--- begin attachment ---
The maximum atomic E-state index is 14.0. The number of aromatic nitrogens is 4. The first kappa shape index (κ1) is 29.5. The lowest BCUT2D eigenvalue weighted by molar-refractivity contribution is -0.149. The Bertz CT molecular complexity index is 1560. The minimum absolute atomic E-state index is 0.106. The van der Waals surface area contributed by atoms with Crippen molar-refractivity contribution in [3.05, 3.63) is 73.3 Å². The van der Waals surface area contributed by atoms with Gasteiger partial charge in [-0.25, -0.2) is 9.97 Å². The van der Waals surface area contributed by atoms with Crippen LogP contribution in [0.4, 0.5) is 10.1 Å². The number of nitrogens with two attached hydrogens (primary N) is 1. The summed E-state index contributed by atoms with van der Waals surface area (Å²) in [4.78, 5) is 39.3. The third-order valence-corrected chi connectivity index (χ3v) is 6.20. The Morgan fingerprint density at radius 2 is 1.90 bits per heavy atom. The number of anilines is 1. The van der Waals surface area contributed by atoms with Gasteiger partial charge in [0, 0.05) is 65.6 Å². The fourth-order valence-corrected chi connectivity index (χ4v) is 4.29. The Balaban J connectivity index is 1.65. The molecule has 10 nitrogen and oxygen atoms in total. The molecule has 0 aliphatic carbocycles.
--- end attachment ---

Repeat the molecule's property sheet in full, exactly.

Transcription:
The maximum atomic E-state index is 14.0. The number of aromatic nitrogens is 4. The first kappa shape index (κ1) is 29.5. The lowest BCUT2D eigenvalue weighted by molar-refractivity contribution is -0.149. The Bertz CT molecular complexity index is 1560. The minimum absolute atomic E-state index is 0.106. The van der Waals surface area contributed by atoms with Crippen molar-refractivity contribution in [3.05, 3.63) is 73.3 Å². The van der Waals surface area contributed by atoms with Gasteiger partial charge in [-0.25, -0.2) is 9.97 Å². The van der Waals surface area contributed by atoms with Crippen LogP contribution in [0.4, 0.5) is 10.1 Å². The number of nitrogens with two attached hydrogens (primary N) is 1. The summed E-state index contributed by atoms with van der Waals surface area (Å²) in [4.78, 5) is 39.3. The third-order valence-corrected chi connectivity index (χ3v) is 6.20. The Morgan fingerprint density at radius 2 is 1.90 bits per heavy atom. The number of anilines is 1. The van der Waals surface area contributed by atoms with Gasteiger partial charge in [0, 0.05) is 65.6 Å². The fourth-order valence-corrected chi connectivity index (χ4v) is 4.29. The Balaban J connectivity index is 1.65. The molecule has 10 nitrogen and oxygen atoms in total. The molecule has 0 aliphatic carbocycles.